Infographic above: from Clicksoftware 2012

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10 Surprising facts about Twitter

Twitter facts

I remember being very sceptical about Twitter when I first came across it in 2008, but being encouraged to give it a go, and then persist with it, it slowly became my favourite (and most useful) of all the social media. I can’t really imagine life without it now. { As some of you may know, I once walked inside the Twitter HQ in San Francisco.}

Firstly, it’s the world’s best search engine. Search for something on Google and you see web sites; search on Youtube and you get videos; search on Facebook and you scroll through all the nonsense your ‘friends’ are up to… search a topic/person/business on Twitter and you get what everyone is talking about that right now. In many situations, this is immensely more powerful and useful than anything else.

Using Klout and Twitter together, you can see who is most influential, and who are the ‘amplifiers’ (heavy users who spread the word). Engaging with these people will send your messages further than you could on your own.

Searching google is fine for information retrieval, but if something has just happened (in sport, in the world) then Twitter is where you can get straight to the centre of things as they are unfolding. Usually from the horse’s mouth.

Twitter allows more than just 140 characters of text, but embedded within are links to web sites, photos, videos, and everything else you could imagine. It dissects and disseminates like nothing before, or since.

If you want to reach people, engage in conversations with those of similar interests, or see what’s happening, twitter is ideal.

Here are 10 ‘surprising’ facts about Twitter, courtesy of FastCompany

  1. Tweets with links included are 86% more likely to be retweeted
  2. Twitter engagement for brands is higher at the weekends
  3. Tweets with images get 2x the engagement (sharing, favouritising…)
  4. Tweets with less than 100 characters get 17% more engagement (even 140 is too much for some folks!)
  5. Twitter’s fastest growing demographic is 55-64 year olds (they started late, but are getting into it now)
  6. Tweets with hashtags (‘#’) get 2x the engagement (this allows you to look for similarly themed tweets, e.g. #perth or #worldcup)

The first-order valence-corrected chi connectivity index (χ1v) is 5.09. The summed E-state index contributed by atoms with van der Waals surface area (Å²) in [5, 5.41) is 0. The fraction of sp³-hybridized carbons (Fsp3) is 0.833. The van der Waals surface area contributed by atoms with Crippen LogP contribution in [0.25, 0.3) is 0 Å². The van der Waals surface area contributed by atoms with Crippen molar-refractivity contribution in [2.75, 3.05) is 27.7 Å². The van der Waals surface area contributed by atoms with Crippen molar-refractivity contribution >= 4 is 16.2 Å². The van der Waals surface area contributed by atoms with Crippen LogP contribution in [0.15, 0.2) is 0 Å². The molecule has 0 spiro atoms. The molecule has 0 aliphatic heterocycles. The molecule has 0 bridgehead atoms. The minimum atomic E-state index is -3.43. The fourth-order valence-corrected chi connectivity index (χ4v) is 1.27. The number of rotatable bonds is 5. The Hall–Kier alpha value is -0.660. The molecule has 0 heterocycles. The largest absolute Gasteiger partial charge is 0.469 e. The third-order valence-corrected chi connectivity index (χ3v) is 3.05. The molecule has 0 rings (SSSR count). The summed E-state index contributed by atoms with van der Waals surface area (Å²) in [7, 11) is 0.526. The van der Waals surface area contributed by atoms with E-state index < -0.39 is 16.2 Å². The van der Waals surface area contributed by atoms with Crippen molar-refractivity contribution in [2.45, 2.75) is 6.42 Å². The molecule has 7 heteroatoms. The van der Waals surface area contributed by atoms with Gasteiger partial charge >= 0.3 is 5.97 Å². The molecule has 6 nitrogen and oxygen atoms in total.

7. Mobile is responsible for 66% of brand-related tweets (people are out and about with their smartphones)
  8. Mobile tweeters are 181% more likely to be using it during their commute
  9. Amplifiers are 122% more likely to use direct messaging (a bit like email, to other twitter users who they mutually follow)
  10. If you ask for it to be retweeted, the tweet has 12x higher chance of being retweeted, 23% more likely if you mention the word ‘retweet’

The first tweet was sent on March 26th 2006 by one of the founders Jack Dorsey. Today, there are 750m users and 65m tweets are sent daily.

My latest presentation (‘How to be a Major Twit’) can be viewed here. Is it time for you to really engage in twitter, and see what it can do for you?

1

Word Crimes

For those of you frustrated by terrible use of English, ‘Weird Al’ Yankovic’s latest parody ‘Word Crimes‘ is  a delight. Set to the music of last year’s infectious hit ‘Blurred Lines‘, he rips into the abbreviated, sloppy expression too often spouted on social media, emails or texts.

Released 4 days ago, it’s already had 7 million views on Youtube. Brilliantly clever, among other things he lampoons those who use “literally” in totally the wrong manner, those that can’t distinguish between “it’s” and “its” and that “to who” is always wrong.

Literally is often abused
One thing I ask of you

Time to learn your homophones is past due
Learn to diagram a sentence too
Always say “to whom”
Don’t ever say “to who”
And listen up when I tell you this
I hope you never use quotation marks for emphasis
You finished second grade
I hope you can tell
If you’re ‘doing good’ or ‘doing well’
Better figure out the difference
Irony is not coincidence!
And I thought that you’d gotten it through your skull
What’s figurative and what’s literal
Oh but, just now, you said
You literally couldn’t get out of bed
That really makes me want to literally
Smack a crowbar upside your stupid head

Has anyone ever written a song about nomenclature, apostrophe or syntax?

It should be obligatory viewing for all. Sadly, however, those it was intended for will not get the joke, but the rest of us can have a chuckle.